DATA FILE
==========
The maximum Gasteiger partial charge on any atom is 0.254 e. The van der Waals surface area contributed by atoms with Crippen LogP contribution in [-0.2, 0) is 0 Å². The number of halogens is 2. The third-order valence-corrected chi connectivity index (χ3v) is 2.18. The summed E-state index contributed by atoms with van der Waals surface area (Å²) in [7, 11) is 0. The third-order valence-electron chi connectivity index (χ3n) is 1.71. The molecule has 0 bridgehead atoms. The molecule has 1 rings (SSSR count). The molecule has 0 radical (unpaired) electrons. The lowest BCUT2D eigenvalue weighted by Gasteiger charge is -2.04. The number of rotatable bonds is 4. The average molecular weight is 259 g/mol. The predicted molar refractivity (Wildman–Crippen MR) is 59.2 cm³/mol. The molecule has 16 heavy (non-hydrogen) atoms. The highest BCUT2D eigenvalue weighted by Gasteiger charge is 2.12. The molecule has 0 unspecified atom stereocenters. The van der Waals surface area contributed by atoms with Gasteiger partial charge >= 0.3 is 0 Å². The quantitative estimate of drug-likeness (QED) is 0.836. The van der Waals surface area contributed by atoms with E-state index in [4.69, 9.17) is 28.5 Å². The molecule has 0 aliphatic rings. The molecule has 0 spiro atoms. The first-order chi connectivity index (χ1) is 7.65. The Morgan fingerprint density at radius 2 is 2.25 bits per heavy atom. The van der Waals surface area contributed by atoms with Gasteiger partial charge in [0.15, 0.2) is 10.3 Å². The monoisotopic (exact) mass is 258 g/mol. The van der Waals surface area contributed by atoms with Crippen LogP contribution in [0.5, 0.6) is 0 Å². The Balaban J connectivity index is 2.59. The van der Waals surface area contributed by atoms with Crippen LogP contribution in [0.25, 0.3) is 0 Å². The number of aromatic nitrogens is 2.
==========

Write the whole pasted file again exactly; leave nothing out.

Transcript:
The maximum Gasteiger partial charge on any atom is 0.254 e. The van der Waals surface area contributed by atoms with Crippen LogP contribution in [-0.2, 0) is 0 Å². The number of halogens is 2. The third-order valence-corrected chi connectivity index (χ3v) is 2.18. The summed E-state index contributed by atoms with van der Waals surface area (Å²) in [7, 11) is 0. The third-order valence-electron chi connectivity index (χ3n) is 1.71. The molecule has 0 bridgehead atoms. The molecule has 1 rings (SSSR count). The molecule has 0 radical (unpaired) electrons. The lowest BCUT2D eigenvalue weighted by Gasteiger charge is -2.04. The number of rotatable bonds is 4. The average molecular weight is 259 g/mol. The predicted molar refractivity (Wildman–Crippen MR) is 59.2 cm³/mol. The molecule has 16 heavy (non-hydrogen) atoms. The highest BCUT2D eigenvalue weighted by Gasteiger charge is 2.12. The molecule has 0 unspecified atom stereocenters. The van der Waals surface area contributed by atoms with Gasteiger partial charge >= 0.3 is 0 Å². The quantitative estimate of drug-likeness (QED) is 0.836. The van der Waals surface area contributed by atoms with E-state index in [4.69, 9.17) is 28.5 Å². The molecule has 0 aliphatic rings. The molecule has 0 spiro atoms. The first-order chi connectivity index (χ1) is 7.65. The Morgan fingerprint density at radius 2 is 2.25 bits per heavy atom. The van der Waals surface area contributed by atoms with Gasteiger partial charge in [0.15, 0.2) is 10.3 Å². The monoisotopic (exact) mass is 258 g/mol. The van der Waals surface area contributed by atoms with Crippen LogP contribution in [0.5, 0.6) is 0 Å². The Balaban J connectivity index is 2.59. The van der Waals surface area contributed by atoms with Crippen LogP contribution in [0.25, 0.3) is 0 Å². The number of aromatic nitrogens is 2.